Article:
Wherever I am, the world comes after me.
It offers me its busyness. It does not believe that I do not want it.
Now I understand 
why the old poets of China went so far
and high 
into the mountains, then crept into the pale mist.
"The Old Poets of China" by Mary Oliver

The UP Asian Center in partnership with FACTS Asia will be hosting the roundtable, “India in a World of Asymmetrical Multipolarity” on 27 February 2024, 2:30 PM (GMT+8), at the Seminar Room, GT-Toyota Asian Cultural Center, University of the Philippines, Diliman. The event is by invitation only.


India's significance has been noteworthy despite the prevailing dominance exercised by renowned powerful nations such as China, Russia, and the United States. India's evolving role in an increasingly dynamic global landscape has led it to focus on and commit to asymmetrical multipolarity, thereby revealing the multifaceted impact of India's actions on a diverse array of international actors.1 Since 1980, India has been recognized as an expanding economy, attaining middle-power status with a developing power mindset. Concurrently, the evolving geopolitical realities introduce opportunities and challenges that shape India's foreign policy approach.2
India views China as a persistent adversary despite shared traits such as large populations, expanding economies, and increasing influence. Identifying China as its primary security challenge, India acknowledges the enduring threat that extends beyond territorial disputes to encompass geopolitical concerns in the maritime domain.3 As China’s rise impacts the power structure in the region, it pushes for a multipolar world, one that accommodates China’s rise, the presence of the US in the region, and the equal standing of minor and major powers in terms of decision-making.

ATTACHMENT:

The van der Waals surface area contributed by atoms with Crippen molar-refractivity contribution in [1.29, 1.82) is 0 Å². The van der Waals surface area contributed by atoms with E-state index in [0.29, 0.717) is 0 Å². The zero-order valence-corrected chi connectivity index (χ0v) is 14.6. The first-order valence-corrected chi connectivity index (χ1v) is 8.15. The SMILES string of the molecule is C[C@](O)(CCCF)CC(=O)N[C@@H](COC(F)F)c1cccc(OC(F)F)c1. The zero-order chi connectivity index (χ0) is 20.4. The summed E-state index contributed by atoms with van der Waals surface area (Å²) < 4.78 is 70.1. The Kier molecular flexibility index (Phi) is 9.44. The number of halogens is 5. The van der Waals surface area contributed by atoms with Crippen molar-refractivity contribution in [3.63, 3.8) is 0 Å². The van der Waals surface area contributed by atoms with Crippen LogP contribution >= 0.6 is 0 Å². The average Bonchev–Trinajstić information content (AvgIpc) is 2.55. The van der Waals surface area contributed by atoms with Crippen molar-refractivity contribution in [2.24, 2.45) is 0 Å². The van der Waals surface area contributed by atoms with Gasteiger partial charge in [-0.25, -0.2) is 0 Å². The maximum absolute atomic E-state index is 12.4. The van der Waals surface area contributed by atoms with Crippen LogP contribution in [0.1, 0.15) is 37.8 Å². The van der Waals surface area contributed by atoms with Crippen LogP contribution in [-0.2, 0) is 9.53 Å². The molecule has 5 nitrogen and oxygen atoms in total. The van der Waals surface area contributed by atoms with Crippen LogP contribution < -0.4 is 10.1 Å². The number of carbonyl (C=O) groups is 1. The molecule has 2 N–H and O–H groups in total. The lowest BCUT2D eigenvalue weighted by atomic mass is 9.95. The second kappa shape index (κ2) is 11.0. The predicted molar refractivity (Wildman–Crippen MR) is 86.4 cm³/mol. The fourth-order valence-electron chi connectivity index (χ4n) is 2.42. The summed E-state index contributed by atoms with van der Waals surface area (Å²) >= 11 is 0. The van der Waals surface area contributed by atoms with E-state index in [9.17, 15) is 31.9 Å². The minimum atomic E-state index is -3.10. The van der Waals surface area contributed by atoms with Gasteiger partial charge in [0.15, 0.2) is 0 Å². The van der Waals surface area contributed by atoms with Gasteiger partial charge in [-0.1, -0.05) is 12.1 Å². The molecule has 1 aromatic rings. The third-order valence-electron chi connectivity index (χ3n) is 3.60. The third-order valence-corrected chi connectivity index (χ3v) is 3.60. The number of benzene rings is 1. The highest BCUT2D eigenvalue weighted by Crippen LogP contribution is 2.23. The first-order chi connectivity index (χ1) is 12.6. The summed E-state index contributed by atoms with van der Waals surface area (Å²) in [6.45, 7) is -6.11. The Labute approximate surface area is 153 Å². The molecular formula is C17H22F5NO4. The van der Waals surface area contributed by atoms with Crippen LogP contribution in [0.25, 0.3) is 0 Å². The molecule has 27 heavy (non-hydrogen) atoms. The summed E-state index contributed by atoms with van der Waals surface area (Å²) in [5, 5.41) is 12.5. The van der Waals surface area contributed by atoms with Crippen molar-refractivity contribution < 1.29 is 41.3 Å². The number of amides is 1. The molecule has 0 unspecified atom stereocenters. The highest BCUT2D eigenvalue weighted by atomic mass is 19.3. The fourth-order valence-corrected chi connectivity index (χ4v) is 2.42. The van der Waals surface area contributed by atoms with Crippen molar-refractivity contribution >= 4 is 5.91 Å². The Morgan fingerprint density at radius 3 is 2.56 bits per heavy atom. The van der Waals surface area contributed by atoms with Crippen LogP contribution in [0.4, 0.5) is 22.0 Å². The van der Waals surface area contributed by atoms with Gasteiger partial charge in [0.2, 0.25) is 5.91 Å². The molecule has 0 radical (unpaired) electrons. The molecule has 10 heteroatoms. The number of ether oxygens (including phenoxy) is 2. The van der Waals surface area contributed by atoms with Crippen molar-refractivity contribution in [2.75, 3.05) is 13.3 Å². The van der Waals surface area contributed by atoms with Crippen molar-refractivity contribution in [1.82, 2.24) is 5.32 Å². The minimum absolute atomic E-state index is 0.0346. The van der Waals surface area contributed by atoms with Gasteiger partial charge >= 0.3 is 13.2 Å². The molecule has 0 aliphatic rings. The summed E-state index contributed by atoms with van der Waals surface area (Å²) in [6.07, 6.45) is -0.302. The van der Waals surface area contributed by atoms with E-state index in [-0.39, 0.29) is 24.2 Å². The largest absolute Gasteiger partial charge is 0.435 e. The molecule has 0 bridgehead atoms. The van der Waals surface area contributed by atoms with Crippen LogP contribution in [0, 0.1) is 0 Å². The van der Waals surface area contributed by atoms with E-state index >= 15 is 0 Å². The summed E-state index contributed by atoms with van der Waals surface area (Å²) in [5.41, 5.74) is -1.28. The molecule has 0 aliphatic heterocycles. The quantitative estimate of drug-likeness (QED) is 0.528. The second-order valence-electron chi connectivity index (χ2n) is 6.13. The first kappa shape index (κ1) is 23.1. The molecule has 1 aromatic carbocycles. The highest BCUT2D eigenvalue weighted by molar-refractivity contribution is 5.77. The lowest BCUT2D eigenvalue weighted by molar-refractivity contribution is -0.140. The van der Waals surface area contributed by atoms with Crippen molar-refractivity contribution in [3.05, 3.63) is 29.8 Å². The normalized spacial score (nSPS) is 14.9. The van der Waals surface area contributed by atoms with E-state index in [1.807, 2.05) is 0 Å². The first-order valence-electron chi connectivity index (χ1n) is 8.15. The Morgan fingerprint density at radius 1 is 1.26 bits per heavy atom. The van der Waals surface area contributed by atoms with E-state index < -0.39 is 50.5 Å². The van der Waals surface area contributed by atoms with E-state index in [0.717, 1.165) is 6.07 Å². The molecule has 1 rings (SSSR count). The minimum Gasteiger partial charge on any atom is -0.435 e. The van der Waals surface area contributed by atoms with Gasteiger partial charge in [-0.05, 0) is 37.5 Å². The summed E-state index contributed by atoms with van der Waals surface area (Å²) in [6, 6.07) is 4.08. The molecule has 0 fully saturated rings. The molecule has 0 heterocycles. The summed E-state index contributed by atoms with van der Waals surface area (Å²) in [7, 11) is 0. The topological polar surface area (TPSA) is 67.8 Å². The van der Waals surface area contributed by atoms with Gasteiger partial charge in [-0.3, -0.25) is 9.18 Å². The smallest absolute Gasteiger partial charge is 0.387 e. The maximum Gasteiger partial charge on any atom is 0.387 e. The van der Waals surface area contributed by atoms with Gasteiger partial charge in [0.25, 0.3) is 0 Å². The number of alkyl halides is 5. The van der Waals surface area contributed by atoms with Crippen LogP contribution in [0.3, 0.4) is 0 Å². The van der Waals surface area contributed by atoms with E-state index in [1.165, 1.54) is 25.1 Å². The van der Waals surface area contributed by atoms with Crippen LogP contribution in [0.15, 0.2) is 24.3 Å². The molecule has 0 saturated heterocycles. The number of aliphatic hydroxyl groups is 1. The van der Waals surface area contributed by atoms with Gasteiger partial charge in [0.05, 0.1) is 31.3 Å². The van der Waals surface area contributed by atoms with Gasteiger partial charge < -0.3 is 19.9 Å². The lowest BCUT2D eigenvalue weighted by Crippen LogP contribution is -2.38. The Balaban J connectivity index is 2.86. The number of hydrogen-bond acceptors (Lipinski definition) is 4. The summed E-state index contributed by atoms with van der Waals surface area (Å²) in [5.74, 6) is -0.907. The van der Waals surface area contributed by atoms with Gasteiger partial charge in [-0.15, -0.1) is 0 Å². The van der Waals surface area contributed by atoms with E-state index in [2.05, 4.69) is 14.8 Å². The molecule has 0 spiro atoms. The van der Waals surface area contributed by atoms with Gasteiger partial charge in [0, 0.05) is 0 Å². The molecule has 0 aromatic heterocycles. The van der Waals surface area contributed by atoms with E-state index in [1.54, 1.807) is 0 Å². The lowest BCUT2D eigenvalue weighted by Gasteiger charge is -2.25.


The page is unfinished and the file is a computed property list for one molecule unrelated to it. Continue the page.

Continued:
India’s push for a multipolar world is not an easy feat considering that international platforms are often used for bloc politics. Furthermore, with China’s aggressive posture, India is turning into one of the strategic actors in the region as it amps up its diplomatic engagements, naval cooperation, and trade deals with Southeast Asian states. In the past year, India has continuously engaged Southeast Asian states on varying levels, relatively warmly received by the smaller states in order to undermine and counter China’s influence.4 Amidst this background, the Roundtable discussion aims to discuss India’s role and vision of a multipolar Asia, the challenges presented by great power rivalry, and how it navigates and conducts its relations between major powers and minor powers in the region.


Dr. Jagannath Panda is the head of the Stockholm Center for South Asian and Indo-Pacific Affairs (SCSA-IPA) of the Institute for Security & Development Policy (ISDP), where he is also the director. Dr. Panda is a senior expert on Indo-Pacific affairs. His research focuses primarily on China-India Relations, Japan-India Relations, Korea-India Relations, EU-Asia Relations, and EU’s infrastructure, connectivity and maritime initiatives in Indo-Pacific. He is author of various books like India-China Relations (Routledge 2017) and China’s Path to Power: Party, Military and the Politics of State Transition (IDSA & Pentagon Press 2010). View his full profile.


The event is organized by the UP Asian Center and FACTS Asia.
FACTS Asia is a non-stock, non-profit organization registered in the Securities and Exchange Commission Philippines. Their aim is to provide and host expert analysis on foreign and public policies to be utilized by various stakeholders and policy-makers. View their full profile.

 For inquiries, please contact us at This email address is being protected from spambots. You need JavaScript enabled to view it. or call 891-8500 loc. 3586.
The Asian Center, University of the Philippines Diliman offers M.A. degrees in Asian Studies with four fields of specialization: Northeast Asia, Southeast Asia, South Asia, and West Asia. The UP Asian Center also has an M.A. program in Philippine Studies that allows students to major in Philippine society and culture, Philippine foreign relations, or Philippine development studies. It also offers a Ph.D. program in Philippine Studies in conjunction with the College of Arts and Letters and the College of Social Sciences and Philosophy. For an overview of these graduate programs, click here. As an area studies institution, the Asian Center also publishes Asian Studies: Journal of Critical Perspectives on Asia, the latest issue of which can be downloaded at the journal's website.